From scrap to race car: teams come out to support good cause
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Motorsport and the idea of 'cheap thrills' are very rarely seen in the same sentence. But, this weekend they'll be reunited for the annual 24 Hours of Lemons event at Hampton Downs Motorsport Park in Waikato.
It's an event in which a packed grid of clunkers and junkers — cars rescued from the skip and turned into race cars — will compete with one another over two nine-hour races spread across Saturday and Sunday. And they do so not only for the sweet elixir of victory, but also to raise money for the Prostate Cancer Foundation.
This motivation is particularly close to home for Matthew Grant, who has entered this year's race with his mates and Ratebroker co-workers Matt Smith, Kane Taylor, Craig Beaton, and Brett 'Shakey' Hollander. Grant lost his mother to cancer — something he references through a tribute scrolled on the back of his race helmet.
"There are three passions in my life. Family's first, and you have business — and this is a great thing for our business, to be part of something that raises money for charity," Grant told Driven. "And that's one of my other passions; raising money for cancer. My mum passed away with breast cancer, and we've had some family members sick with prostate cancer.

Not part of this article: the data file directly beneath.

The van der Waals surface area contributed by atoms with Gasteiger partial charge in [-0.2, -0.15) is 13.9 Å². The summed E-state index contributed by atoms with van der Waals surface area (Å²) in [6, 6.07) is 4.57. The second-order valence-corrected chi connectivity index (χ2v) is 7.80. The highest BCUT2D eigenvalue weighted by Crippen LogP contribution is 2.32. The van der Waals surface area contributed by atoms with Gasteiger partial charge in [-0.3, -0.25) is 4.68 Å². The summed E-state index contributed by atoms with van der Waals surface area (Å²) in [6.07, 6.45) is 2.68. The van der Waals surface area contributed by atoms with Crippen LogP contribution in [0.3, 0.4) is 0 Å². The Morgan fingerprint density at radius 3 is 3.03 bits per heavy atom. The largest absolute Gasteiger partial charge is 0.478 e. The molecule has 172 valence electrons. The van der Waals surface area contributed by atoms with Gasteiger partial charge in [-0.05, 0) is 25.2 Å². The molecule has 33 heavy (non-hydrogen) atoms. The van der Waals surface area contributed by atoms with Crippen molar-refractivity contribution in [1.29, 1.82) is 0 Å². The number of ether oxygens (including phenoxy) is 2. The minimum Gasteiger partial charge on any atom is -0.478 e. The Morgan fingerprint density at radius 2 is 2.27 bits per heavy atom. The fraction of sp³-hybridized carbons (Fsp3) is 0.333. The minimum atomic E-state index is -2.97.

"It's a good cause, and raising awareness is always a good thing. That's what this race is really about."
This year will be Grant's second Lemons event, having won last year's race in a Toyota Levin. This time, he and his father Ken Grant prepared an old Honda EG Civic — a once sad looking car in need of some TLC that they first came across listed for sale on Facebook. Fast forward to now, and the Civic looks ready to take on anything.
"The whole idea behind the car was to grab a pile of junk and spend time with some mates building it, which is the main idea behind Lemons.
"It's using more oil than it does fuel. We've just started building it up, and the only thing we've actually put on it brand new are the safety parts, brake discs, and brake pads. Everything else on it is second hand."
The five-driver squad tested the Civic at the beginning of the month, which was a revelation to those who had never driven a race car — "you couldn't wipe the smiles off their faces" he laughed. "The good thing about the race is that there is no first place; nobody actually cares who first place is. It's not about that.
"My little brother is racing a car this year against us — our car from last year. So, that'll be a bit of fun."